How to buy gifts for your clients and claim on expenses
With the bottom-line being squeezed for all of us, how best to buy gifts for clients, co-directors, even staff, and how to claim it on expenses, takes on extra importance, writes Greg Timson, chief accountant at inniAccounts.
This article is for you if you’re a limited company director who wants to purchase gifts – whether it be for customers, suppliers, your staff and even (perish the thought), yourself. So let’s consider the different tax rules that apply, chiefly to the various types of ‘entertainment expenses’ a limited company can legitimately pay for.
Giving gifts to clients falls under HMRC’s entertainment rules, as referred to above. Entertainment expenses for clients includes taking a client out for dinner, or to an event such as a football match.
HMRC defines two types of entertainment:
‘Business entertainment’ such as forming business connections and discussing a project; and:
‘Non-business entertainment’, which is typically entertainment for social reasons.
In our experience as contractor accountants, it’s often best to keep the latter category (non-business entertainment) separate from the company, to avoid any tax and National Insurance implications.
HMRC has several expenses that it specifically states are not allowed for corporation tax. Unfortunately, entertainment is an example of this - the cost of entertaining clients can’t be deducted from taxable profits. This is also the same for VAT; so if VAT is paid on an expense, it cannot be reclaimed from HMRC.
However, while no tax relief is available, a limited company can still pay for the expense. This is better than paying out of your own pocket, which would be from post-tax income. In other words, you would have been taxed on the income withdrawn from your company which is then used to pay for a business expense.
If you’ve already paid for business entertainment out of your own pocket, your limited company can reimburse you for the costs, provided you have retained a copy of the invoice or receipt.
One point to note is that the expenses should not be ‘excessive.’ This can make it harder to justify to HMRC that they are legitimate business entertainment expenses.
Exception for small, branded, gifts
There is an exception to the above for small gifts if they don’t exceed £50 a year per client, and they carry a conspicuous advert for the company. HMRC gives examples of diaries, pens, and mouse mats.
Please note, gifts of food, drink, tobacco, and vouchers are not allowed, even if they have a company advert on!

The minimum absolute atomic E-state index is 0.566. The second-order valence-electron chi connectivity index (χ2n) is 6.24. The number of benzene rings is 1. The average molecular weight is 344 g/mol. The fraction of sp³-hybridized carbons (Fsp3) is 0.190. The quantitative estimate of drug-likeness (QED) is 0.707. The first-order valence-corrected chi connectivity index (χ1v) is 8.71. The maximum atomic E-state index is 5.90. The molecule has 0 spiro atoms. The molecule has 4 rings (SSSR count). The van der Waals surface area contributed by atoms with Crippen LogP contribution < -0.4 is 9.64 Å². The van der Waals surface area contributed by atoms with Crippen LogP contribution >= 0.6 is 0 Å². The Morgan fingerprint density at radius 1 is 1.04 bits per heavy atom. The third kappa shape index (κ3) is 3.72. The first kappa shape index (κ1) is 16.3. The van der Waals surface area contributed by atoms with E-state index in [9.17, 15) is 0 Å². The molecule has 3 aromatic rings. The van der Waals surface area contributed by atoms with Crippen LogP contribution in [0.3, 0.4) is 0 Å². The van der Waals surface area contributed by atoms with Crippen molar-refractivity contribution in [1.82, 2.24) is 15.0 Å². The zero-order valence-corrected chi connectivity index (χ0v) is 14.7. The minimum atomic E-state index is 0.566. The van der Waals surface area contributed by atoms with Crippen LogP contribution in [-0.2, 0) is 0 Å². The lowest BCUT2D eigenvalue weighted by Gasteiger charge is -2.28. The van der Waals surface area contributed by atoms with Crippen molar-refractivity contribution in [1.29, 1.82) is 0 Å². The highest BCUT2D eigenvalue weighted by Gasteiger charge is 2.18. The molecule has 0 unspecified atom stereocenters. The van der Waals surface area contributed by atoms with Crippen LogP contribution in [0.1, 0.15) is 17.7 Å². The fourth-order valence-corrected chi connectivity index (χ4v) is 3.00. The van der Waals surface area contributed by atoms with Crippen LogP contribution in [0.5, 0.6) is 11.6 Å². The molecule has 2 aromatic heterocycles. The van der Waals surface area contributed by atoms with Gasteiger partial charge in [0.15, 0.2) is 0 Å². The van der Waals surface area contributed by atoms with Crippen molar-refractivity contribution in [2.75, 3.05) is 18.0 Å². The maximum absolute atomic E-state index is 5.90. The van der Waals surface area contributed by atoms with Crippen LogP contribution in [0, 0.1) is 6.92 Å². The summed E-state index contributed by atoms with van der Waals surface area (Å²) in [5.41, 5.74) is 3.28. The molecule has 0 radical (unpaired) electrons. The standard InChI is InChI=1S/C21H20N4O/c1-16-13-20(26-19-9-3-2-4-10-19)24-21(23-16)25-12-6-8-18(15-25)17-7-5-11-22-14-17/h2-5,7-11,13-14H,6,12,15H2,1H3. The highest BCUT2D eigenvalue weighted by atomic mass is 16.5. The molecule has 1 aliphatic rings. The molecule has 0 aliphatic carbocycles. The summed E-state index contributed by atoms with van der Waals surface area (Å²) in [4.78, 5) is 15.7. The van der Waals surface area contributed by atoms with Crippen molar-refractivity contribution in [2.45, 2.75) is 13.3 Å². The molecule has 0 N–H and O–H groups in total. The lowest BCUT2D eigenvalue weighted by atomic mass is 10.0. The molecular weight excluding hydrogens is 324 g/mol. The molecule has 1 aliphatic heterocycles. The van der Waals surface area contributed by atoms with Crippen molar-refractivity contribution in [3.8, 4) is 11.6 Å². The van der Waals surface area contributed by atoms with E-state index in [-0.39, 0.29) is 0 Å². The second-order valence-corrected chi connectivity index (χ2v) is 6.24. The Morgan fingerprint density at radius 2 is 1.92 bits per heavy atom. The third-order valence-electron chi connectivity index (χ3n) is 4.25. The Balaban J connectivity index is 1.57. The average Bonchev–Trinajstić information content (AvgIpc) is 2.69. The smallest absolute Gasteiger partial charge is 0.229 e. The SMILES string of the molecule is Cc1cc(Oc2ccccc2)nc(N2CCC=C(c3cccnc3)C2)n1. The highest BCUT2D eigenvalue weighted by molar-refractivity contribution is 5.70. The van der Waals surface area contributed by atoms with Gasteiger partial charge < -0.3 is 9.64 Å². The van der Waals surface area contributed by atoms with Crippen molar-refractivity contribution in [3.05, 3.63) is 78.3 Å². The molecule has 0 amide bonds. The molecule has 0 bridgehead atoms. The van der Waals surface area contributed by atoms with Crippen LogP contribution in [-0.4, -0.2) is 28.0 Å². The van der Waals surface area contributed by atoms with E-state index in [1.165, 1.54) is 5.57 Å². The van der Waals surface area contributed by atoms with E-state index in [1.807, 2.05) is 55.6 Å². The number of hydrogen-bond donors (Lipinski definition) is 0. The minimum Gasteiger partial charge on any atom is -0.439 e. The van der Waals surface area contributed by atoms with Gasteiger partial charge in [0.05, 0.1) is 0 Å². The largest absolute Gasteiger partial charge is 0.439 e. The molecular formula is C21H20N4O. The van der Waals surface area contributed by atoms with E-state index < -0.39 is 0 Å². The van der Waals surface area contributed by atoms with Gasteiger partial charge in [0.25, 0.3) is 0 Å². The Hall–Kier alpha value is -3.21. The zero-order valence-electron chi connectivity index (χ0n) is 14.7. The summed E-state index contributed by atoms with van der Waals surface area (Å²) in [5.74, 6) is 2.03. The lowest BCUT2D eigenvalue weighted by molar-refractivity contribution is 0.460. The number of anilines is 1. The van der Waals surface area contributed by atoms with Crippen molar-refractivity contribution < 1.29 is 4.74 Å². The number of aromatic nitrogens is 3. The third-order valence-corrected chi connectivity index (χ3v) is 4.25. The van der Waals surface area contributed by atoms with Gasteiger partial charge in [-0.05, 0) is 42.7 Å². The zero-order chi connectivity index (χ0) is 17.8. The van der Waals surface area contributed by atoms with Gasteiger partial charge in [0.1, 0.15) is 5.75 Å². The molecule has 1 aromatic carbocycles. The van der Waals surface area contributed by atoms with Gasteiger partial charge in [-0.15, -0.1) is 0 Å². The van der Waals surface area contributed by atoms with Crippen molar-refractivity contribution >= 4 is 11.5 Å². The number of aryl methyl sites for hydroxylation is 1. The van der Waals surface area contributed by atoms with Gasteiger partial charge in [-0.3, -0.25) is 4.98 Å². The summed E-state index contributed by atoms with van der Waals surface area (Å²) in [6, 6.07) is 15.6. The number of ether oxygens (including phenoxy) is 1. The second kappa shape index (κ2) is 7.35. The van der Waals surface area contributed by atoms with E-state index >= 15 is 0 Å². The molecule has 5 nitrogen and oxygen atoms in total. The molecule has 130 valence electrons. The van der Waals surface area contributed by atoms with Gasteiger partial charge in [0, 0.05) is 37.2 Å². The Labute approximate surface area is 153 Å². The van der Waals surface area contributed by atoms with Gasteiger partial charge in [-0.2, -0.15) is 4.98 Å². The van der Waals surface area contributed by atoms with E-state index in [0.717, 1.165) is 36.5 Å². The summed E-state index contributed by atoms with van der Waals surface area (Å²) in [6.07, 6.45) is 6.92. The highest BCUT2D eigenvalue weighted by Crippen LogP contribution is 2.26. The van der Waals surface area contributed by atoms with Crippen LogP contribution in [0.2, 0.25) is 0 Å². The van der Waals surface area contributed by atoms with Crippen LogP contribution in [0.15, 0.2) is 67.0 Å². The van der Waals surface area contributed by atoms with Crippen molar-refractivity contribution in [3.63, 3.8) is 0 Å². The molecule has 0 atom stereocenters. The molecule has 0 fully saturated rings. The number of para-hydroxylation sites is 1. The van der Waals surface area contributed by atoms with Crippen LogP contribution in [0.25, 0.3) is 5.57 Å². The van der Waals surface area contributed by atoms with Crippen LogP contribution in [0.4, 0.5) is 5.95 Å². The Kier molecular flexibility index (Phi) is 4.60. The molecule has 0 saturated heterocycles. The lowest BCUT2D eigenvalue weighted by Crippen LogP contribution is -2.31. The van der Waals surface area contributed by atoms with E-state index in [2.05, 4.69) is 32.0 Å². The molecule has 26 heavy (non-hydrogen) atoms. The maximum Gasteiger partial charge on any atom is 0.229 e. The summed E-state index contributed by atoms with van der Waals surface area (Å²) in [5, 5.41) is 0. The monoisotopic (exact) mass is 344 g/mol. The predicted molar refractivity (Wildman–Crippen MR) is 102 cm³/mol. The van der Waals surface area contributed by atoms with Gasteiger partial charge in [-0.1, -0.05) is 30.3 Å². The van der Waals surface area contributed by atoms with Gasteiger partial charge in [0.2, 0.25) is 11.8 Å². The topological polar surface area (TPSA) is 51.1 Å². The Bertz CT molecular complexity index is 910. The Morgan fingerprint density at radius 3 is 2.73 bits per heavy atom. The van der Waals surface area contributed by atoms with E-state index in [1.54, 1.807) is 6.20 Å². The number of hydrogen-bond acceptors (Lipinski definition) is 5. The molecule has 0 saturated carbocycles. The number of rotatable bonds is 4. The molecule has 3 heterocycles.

Costs for annual functions held to treat staff, such as Christmas parties and summer BBQs, are covered by HMRC’s entertainment rules. It’s straightforward to claim but there are a few things to be aware of:
- The event must be an annual event and open to all employees.
- It can’t be a one-off event, such an event to celebrate a new contract, as HMRC wouldn’t consider this to be ‘annual.’
- There is a yearly limit of £150 per person - if this is exceeded the whole amount can become taxable as a benefit in kind for the employees. If you plan on having more than one event it’s best to keep track of the per head cost per event to ensure the £150 is not exceeded over the tax year.
- If an employee takes a guest, they will also have a £150 limit - in other words £300 per couple.
- The £150 is not an allowance, an event needs to happen, and the exact amount claimed must be based on receipts.
Staff entertainment costs are allowable expenses for corporation tax and the VAT paid can be reclaimed from HMRC if the company is VAT registered. It’s worth noting the VAT portion that relates to any non-employees, i.e. their guests, can’t be reclaimed from HMRC.
One-person limited companies can also utilise the staff entertainment allowance.
The second most common way of providing gifts to staff is by providing what HMRC terms ‘trivial benefits’.
Trivial benefits are exempt from reporting to HMRC. But, similarly to staff entertainment, there are few qualifying rules to be aware of:
- Each gift cannot exceed £50 in cost.
- The gift cannot be cash or a cash voucher.
- The gift cannot be a reward for performance.
- The gift should not be in the terms of an individual’s contract
If all four of these conditions are not met then the gift becomes taxable.
Gifts can also be provided to directors but there is another overall limit to be aware of. In addition to the £50 per gift threshold, the total value of all gifts in a tax year cannot exceed £300.
Gifts is not an area we have seen much of in case law, but our accountants always, always recommend taking care when utilising trivial benefits.
- Don’t make purchases that total the full allowance with one transaction e.g. 6 x £50 vouchers purchased in one transaction!
- Purchase the gifts directly from the company bank account rather than paying personally and reimbursing the cost.
- Try and use them for special occasions throughout the year e.g. a birthday, Christmas or anniversary.
- Be careful with using regular subscriptions as trivial benefits. If staff have a legitimate expectation that the subscription will continue indefinitely, then HMRC could view it as a contractual arrangement and therefore deem it to be falling outside of the trivial benefit rules.
- Gifts can be provided to family members not involved in the company, but they would form part of the director’s yearly allowance.
- If employing a family member who is not a director, provide gifts in line with any non-family member employees. Or if there are no other employees, consider still applying the £300 limit.
Finally, get gifting but avoid the traps
Utilising staff entertainment and trivial benefits thresholds are a good way to boost morale, say thanks, or get a little extra out of your limited company. However there are several traps to avoid. If you aren’t sure about a particular transaction, or event it’s best to check with your contractor accountant in advance.